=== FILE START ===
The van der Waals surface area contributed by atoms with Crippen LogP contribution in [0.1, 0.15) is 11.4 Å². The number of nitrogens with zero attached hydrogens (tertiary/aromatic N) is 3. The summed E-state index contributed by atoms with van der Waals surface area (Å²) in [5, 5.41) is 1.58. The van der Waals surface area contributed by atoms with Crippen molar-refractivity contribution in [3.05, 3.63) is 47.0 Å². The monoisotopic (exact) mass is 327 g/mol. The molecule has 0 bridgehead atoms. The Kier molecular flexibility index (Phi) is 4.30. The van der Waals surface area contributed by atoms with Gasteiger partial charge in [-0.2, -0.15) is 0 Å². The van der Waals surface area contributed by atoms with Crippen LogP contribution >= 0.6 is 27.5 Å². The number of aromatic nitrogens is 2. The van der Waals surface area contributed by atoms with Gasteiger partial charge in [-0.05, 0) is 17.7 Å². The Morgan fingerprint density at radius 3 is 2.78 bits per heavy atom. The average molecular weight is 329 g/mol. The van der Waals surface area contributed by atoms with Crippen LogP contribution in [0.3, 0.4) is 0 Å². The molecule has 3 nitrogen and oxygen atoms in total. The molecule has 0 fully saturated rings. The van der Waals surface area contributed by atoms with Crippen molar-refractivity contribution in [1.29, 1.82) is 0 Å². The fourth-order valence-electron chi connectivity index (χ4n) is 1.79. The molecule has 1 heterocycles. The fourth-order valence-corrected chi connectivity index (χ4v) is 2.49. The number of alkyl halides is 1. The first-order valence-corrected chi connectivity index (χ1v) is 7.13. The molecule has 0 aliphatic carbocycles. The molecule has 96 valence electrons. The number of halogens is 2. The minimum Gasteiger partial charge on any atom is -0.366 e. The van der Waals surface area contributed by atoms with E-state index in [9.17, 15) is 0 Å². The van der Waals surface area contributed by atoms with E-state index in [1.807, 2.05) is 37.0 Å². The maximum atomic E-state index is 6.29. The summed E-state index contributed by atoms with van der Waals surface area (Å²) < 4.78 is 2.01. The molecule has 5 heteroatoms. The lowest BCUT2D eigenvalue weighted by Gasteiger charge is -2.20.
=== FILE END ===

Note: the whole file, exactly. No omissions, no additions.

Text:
The van der Waals surface area contributed by atoms with Crippen LogP contribution in [0.1, 0.15) is 11.4 Å². The number of nitrogens with zero attached hydrogens (tertiary/aromatic N) is 3. The summed E-state index contributed by atoms with van der Waals surface area (Å²) in [5, 5.41) is 1.58. The van der Waals surface area contributed by atoms with Crippen molar-refractivity contribution in [3.05, 3.63) is 47.0 Å². The monoisotopic (exact) mass is 327 g/mol. The molecule has 0 bridgehead atoms. The Kier molecular flexibility index (Phi) is 4.30. The van der Waals surface area contributed by atoms with Gasteiger partial charge in [-0.2, -0.15) is 0 Å². The van der Waals surface area contributed by atoms with Crippen LogP contribution >= 0.6 is 27.5 Å². The number of aromatic nitrogens is 2. The van der Waals surface area contributed by atoms with Gasteiger partial charge in [-0.05, 0) is 17.7 Å². The Morgan fingerprint density at radius 3 is 2.78 bits per heavy atom. The average molecular weight is 329 g/mol. The van der Waals surface area contributed by atoms with Crippen LogP contribution in [0.3, 0.4) is 0 Å². The molecule has 3 nitrogen and oxygen atoms in total. The molecule has 0 fully saturated rings. The van der Waals surface area contributed by atoms with Crippen molar-refractivity contribution in [1.29, 1.82) is 0 Å². The fourth-order valence-electron chi connectivity index (χ4n) is 1.79. The molecule has 1 heterocycles. The fourth-order valence-corrected chi connectivity index (χ4v) is 2.49. The number of alkyl halides is 1. The first-order valence-corrected chi connectivity index (χ1v) is 7.13. The molecule has 0 aliphatic carbocycles. The molecule has 96 valence electrons. The number of halogens is 2. The minimum Gasteiger partial charge on any atom is -0.366 e. The van der Waals surface area contributed by atoms with E-state index in [9.17, 15) is 0 Å². The van der Waals surface area contributed by atoms with E-state index in [1.807, 2.05) is 37.0 Å². The maximum atomic E-state index is 6.29. The summed E-state index contributed by atoms with van der Waals surface area (Å²) < 4.78 is 2.01. The molecule has 5 heteroatoms. The lowest BCUT2D eigenvalue weighted by Gasteiger charge is -2.20.